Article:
Lewis & Clark Public Health says Farmers Market should not be treated like grocery stores for COVID restrictions

Posted at 1:34 PM, Jul 30, 2020
and last updated 2020-07-30 20:32:42-04

Lewis & Clark Public Health (LCPH) has released a statement regarding how they believe the Helena Farmers’ Market differs from a traditional grocery or box store in regards to COVID restrictions.

According to LCPH, the Helena Farmers’ Market is an inherently social event with a condensed amount of time of 4 hours for shopping.

Comparatively, they say a grocery or box store is open 7 days a week and is not a social experience for many. LCPH adds the full week gives shoppers more time to spread out their visits to a store, rather than have everyone come in the same 4 hours.

Public health says limiting attendees to 250 people allows event organizers to manage crowds, and for LCPH to maintain the ability to quickly isolate a positive case of COVID-19 and quarantine close contacts.

This statement comes after LCPH and Helena Farmers' Market signed a consent decree that the market will not operate without a plan approved by the Health Department.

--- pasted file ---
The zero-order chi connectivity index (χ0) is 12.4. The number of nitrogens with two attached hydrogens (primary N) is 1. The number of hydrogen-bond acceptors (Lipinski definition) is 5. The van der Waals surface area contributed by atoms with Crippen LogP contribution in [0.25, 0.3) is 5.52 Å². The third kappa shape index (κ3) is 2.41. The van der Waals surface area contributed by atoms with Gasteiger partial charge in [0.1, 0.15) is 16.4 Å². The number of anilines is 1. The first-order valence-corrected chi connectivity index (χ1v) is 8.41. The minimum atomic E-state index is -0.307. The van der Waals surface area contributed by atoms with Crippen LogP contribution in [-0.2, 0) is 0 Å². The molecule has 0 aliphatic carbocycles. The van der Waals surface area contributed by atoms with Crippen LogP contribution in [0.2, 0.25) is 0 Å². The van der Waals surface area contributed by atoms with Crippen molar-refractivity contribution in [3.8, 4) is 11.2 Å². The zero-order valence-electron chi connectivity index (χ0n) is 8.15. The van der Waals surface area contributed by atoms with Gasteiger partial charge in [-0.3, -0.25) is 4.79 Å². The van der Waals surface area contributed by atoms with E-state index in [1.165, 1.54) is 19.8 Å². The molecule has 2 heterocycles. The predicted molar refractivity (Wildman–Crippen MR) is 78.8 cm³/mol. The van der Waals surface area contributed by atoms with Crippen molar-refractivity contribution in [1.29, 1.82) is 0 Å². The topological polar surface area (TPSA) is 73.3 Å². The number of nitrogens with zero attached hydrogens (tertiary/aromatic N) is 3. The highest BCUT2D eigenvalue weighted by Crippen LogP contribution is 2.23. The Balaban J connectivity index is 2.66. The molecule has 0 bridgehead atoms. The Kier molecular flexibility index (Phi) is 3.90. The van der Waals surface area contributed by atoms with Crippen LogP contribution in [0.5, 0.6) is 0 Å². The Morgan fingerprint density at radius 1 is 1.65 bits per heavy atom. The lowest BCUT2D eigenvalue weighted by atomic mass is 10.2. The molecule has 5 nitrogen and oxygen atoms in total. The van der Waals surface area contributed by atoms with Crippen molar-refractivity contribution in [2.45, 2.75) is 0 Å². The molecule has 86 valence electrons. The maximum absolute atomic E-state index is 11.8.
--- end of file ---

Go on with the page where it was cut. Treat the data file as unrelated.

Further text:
Helena Farmer's Market posted on Facebook they intended to submit a new plan, but believe it could take up to 10 days to approve.

LCPH said there are examples of other markets operating safely in the state, and are more than willing to continue to work with the Helena Farmers' Market and vendors on a way to safely reopen for the public.

The full statement from Lewis and Clark Public Health can be found below.

The SARS-CoV-2 virus, which causes COVID-19, thrives in environments with large groups of people, close together, for extended periods of time, such as the Helena Farmers’ Market.

The market is an inherently social event held for 4 hours each week on Saturdays where people congregate to shop, enjoy the summer weather and socialize, all at the same time. Conversely, grocery and box stores are used at the convenience of the patron, everyone goes according to their own schedule, 7 days a week, and not all at the same time nor at the same location.

Limiting large gatherings and events to a maximum of 250 people, including event staff, vendors, and patrons, represents a local strategy that allows event organizers to manage crowds and for public health to maintain our ability to quickly isolate a positive case and quarantine close contacts.

More than 250 people at a farmer’s market would put vendors at increased risk of exponential exposure.

The ultimate goal is to protect residents in Lewis and Clark County from serious disease and potential death.

LCPH has asked the Helena Farmer’s Market board and vendors to be creative and develop a plan that allows the market to operate safely. There are examples of this occurring at markets across the state and country. We are dedicated to providing the necessary guidance and technical assistance so the Helena’s Farmers’ market can open again.

Editor's note: This article has been updated to reflect new information regarding the agreement reached by the two orginizations.